I’m a delicate little flower with serious issues related to handling rejection, and that reality kept me marooned in a high-stress freelancer world for years, though I didn’t necessarily prefer to live there. My sky-high rejection sensitivity led even the thought of my resumé being glossed over by an algorithm to hurt my soul. I couldn’t reconcile how to not take rejection personally and absorb the blow as a sign that I’m not qualified, capable, or worthy. But neuroses aside, I wanted a full-time role and, thus, needed to put myself out there—and no amount of avoidance or fear of being passed over would change that.
If your nerves also go into overdrive at the prospect of job-interview rejection, never fear. Here to authentically empower you through the process is Erin Hatzikostas, corporate CEO turned career coach and founder of b Authentic inc. With some resilience and creative redirection, you’ll be able to navigating a job search with more ease, confidence, and stamina to weather any blows along the path. Below, find her top tips for getting out there when rejection sensitivity is doing its best to hold you back.
A career coach’s top tips for overcoming rejection sensitivity while job-searching
“Volunteer to help out with an association, for a local nonprofit that has other business people in your area involved, or even simply volunteer to take on a project at your current company that’s outside of your current role,” says Hatzikostas. Why? If you can find an arena even adjacent to your desired job where you can offer help, in practice you’re both confirming your interest in the role and also taking a productive, nontraditional approach to networking. Getting authentically involved with people close to jobs you’re seeking is an especially smart approach if you’re considering completely switching industries and want to discover or align your passions elsewhere.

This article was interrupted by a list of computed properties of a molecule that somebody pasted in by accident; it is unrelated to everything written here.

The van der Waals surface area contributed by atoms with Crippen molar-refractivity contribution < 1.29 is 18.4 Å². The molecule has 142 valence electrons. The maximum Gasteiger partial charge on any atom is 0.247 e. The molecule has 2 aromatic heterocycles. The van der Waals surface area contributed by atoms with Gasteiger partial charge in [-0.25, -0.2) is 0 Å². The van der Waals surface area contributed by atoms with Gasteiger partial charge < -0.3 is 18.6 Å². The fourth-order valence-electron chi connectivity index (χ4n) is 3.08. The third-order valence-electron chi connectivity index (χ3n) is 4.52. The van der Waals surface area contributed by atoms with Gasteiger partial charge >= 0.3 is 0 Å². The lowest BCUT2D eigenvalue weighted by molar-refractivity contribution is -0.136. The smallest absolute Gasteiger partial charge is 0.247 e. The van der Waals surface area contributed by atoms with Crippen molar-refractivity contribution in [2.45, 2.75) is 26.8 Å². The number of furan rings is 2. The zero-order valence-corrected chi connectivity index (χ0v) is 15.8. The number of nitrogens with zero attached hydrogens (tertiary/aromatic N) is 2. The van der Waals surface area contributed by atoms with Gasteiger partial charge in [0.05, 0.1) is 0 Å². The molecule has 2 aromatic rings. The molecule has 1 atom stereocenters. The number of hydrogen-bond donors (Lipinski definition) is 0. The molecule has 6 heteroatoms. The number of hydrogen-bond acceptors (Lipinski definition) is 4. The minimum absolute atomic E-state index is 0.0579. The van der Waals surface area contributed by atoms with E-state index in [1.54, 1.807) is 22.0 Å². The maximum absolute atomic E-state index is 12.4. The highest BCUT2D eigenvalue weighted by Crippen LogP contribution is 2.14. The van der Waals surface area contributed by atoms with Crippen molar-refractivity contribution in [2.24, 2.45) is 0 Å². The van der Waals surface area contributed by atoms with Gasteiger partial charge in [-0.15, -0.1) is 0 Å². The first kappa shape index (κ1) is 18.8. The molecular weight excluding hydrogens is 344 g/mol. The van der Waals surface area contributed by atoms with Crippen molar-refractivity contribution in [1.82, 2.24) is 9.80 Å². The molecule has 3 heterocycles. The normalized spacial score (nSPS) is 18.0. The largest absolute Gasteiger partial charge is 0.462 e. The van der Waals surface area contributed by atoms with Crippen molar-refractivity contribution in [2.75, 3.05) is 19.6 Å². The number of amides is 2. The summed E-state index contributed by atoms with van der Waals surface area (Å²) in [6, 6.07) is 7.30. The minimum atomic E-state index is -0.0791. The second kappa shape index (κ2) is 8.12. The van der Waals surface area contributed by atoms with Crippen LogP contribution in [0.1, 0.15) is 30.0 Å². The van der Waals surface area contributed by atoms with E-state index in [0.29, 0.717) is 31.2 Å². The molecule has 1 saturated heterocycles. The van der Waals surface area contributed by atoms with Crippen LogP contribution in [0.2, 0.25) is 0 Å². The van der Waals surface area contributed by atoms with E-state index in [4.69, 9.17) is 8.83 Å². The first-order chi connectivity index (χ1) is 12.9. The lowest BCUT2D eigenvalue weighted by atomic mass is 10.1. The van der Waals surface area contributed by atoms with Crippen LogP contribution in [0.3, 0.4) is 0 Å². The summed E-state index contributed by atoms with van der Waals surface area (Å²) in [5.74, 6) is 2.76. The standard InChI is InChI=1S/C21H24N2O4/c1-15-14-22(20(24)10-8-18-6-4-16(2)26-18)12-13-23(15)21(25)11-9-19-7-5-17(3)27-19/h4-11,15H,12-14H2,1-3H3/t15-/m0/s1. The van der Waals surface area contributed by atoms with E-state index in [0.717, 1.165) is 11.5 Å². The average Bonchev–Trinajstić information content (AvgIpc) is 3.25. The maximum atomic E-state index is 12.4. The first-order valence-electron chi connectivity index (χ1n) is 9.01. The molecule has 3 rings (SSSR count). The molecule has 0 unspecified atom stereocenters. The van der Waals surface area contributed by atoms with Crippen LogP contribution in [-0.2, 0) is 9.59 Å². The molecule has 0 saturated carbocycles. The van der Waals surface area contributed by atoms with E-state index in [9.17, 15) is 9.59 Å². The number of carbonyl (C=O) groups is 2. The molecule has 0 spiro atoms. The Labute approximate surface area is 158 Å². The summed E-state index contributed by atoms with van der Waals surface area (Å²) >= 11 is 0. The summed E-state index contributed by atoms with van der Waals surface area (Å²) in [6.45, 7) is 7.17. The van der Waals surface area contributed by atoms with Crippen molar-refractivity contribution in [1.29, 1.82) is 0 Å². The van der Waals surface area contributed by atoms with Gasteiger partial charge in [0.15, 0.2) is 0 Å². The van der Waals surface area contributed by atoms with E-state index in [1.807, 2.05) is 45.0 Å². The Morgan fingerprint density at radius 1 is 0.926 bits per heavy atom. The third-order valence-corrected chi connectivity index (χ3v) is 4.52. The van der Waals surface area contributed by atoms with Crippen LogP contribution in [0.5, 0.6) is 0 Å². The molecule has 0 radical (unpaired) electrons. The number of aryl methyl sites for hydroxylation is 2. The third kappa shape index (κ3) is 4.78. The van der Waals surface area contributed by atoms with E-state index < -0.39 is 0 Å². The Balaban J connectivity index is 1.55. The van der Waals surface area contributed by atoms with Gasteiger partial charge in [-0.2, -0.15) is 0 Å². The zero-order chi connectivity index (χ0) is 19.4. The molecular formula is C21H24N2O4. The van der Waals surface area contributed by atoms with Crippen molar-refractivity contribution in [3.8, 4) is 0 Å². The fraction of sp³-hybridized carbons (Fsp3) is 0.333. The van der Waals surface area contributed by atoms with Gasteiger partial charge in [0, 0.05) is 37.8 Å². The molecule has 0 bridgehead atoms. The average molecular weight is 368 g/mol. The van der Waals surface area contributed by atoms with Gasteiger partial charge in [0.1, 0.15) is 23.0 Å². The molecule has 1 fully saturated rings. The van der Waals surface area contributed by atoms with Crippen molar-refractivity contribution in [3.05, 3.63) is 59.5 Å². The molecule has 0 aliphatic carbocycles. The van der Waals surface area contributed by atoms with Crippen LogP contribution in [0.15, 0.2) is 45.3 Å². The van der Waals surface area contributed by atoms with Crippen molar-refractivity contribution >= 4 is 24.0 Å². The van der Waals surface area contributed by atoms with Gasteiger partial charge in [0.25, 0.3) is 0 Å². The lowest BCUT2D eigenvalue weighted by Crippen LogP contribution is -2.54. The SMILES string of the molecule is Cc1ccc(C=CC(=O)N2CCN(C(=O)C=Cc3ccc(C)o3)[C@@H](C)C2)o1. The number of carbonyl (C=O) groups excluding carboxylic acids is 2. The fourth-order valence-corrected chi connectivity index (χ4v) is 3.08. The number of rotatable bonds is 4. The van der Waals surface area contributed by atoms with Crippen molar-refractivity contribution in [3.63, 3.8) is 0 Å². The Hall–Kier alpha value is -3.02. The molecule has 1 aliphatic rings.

“It’s so much easier to simply give your time and demonstrate your qualities in real time versus trying to do that in an intimidating, formal interview setting.” — Erin Hatzikostas, career coach
“When you have a fear of rejection, it’s so much easier to simply give your time and demonstrate your qualities in real time versus trying to do that in an intimidating, formal interview setting,” says Hatzikostas.
2. Practice with mock interviews
Become the best interviewee you can be by trying many dry runs with your best friend, mom, or even pet as the interviewer. “There are also many not-for-profit organizations that help with things like mock interviews,” Hatzikostas says, highlighting Untapped Potential, which focuses on helping women return to the workforce after staying home with children for many years as an example.
And, pro tip: Ask your interviewer (as long as its not your pet), to go full nightmare-mode in terms of the questions they ask. “Sometimes the best way to get over a fear is to face it in much more extreme form,” Hatzikostas says. “If they can pound you with the most intense questions possible, a real interview will feel like a piece of cake.” Feeling prepared and understanding you did a great job in an interview is a great way to safeguard yourself from your sensitivities, no matter the outcome.
3. Interview the interviewer
“Too often, we think we have to know all the answers, when in reality, I’ve never met a hiring manager who didn’t love to get asked a ton of really thoughtful questions,” Hatzikostas says. “Not to mention, when you focus on asking questions, it takes so much pressure off of you to be amazing, leading you to forget to worry about potential rejection.”
“When you focus on asking questions, it takes so much pressure off of you to be amazing, leading you to forget to worry about potential rejection.” —Hatzikostas
Make a list of questions pre-interview and make sure they’re specific—it’s the secret ingredient that Hatzikostas says differentiates a ‘powerful’ question from a ‘normal’ one. And in practice, they help you stand out as a candidate. “For example, instead of asking, ‘What are your priorities for this role?” ask ‘If you had to accomplish just one thing next year, what would it be?'” she says. “Instead of asking, “What do you think about the merger you’re going through?” ask ‘On a scale of 1 to 10, how do you feel about the merger?'”
4. Get yourself a power song
“We’re all simply made up of a bunch of vibrational frequencies,” says Hatzikostas. “When you’re thinking about making a move toward a potential new job, work on raising your frequency. Try going into a room and belting out a song that makes you feel like superwoman.” Play your empowerment song when you’re scrolling through LinkedIn; play it when you’re restructuring your cover letter; play it when you’re on the way to an interview.
My power song really helped me rise above my rejection sensitivity and embrace the real-life fact that I’m worthy of a job, regardless of the outcome of a job interview. And when I finally scored an interview for this very job at Well+Good, I played “I’m the Greatest Star” from Funny Girl, on my way to the office.
Spoiler Alert: It worked out.
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